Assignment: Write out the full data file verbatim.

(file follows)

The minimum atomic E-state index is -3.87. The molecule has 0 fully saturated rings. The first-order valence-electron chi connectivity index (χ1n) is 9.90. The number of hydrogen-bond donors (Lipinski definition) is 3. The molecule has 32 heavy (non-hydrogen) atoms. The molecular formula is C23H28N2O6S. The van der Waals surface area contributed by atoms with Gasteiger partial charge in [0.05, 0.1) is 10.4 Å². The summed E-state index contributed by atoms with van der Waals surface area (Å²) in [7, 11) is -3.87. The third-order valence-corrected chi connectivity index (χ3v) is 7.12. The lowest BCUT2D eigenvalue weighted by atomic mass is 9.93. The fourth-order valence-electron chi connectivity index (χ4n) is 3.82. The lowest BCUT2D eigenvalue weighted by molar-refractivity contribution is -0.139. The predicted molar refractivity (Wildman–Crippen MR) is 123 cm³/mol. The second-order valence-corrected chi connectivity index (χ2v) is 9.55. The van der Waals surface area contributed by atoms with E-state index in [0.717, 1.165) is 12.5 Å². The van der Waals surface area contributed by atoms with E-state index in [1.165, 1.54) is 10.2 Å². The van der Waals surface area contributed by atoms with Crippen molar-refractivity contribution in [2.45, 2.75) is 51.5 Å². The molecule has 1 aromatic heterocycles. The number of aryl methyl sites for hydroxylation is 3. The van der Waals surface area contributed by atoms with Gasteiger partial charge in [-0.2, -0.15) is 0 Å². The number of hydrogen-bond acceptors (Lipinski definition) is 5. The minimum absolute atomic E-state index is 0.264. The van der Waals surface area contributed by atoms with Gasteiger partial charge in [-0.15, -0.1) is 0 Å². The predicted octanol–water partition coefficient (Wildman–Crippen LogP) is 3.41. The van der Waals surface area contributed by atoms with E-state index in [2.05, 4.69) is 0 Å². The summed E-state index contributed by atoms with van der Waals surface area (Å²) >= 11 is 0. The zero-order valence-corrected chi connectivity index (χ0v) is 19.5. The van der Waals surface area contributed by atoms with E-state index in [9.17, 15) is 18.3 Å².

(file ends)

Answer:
The minimum atomic E-state index is -3.87. The molecule has 0 fully saturated rings. The first-order valence-electron chi connectivity index (χ1n) is 9.90. The number of hydrogen-bond donors (Lipinski definition) is 3. The molecule has 32 heavy (non-hydrogen) atoms. The molecular formula is C23H28N2O6S. The van der Waals surface area contributed by atoms with Gasteiger partial charge in [0.05, 0.1) is 10.4 Å². The summed E-state index contributed by atoms with van der Waals surface area (Å²) in [7, 11) is -3.87. The third-order valence-corrected chi connectivity index (χ3v) is 7.12. The lowest BCUT2D eigenvalue weighted by atomic mass is 9.93. The fourth-order valence-electron chi connectivity index (χ4n) is 3.82. The lowest BCUT2D eigenvalue weighted by molar-refractivity contribution is -0.139. The predicted molar refractivity (Wildman–Crippen MR) is 123 cm³/mol. The second-order valence-corrected chi connectivity index (χ2v) is 9.55. The van der Waals surface area contributed by atoms with E-state index in [0.717, 1.165) is 12.5 Å². The van der Waals surface area contributed by atoms with E-state index in [1.165, 1.54) is 10.2 Å². The van der Waals surface area contributed by atoms with Crippen molar-refractivity contribution in [2.45, 2.75) is 51.5 Å². The molecule has 1 aromatic heterocycles. The number of aryl methyl sites for hydroxylation is 3. The van der Waals surface area contributed by atoms with Gasteiger partial charge in [-0.2, -0.15) is 0 Å². The number of hydrogen-bond acceptors (Lipinski definition) is 5. The minimum absolute atomic E-state index is 0.264. The van der Waals surface area contributed by atoms with Gasteiger partial charge in [-0.15, -0.1) is 0 Å². The predicted octanol–water partition coefficient (Wildman–Crippen LogP) is 3.41. The van der Waals surface area contributed by atoms with E-state index in [2.05, 4.69) is 0 Å². The summed E-state index contributed by atoms with van der Waals surface area (Å²) >= 11 is 0. The zero-order valence-corrected chi connectivity index (χ0v) is 19.5. The van der Waals surface area contributed by atoms with E-state index in [9.17, 15) is 18.3 Å².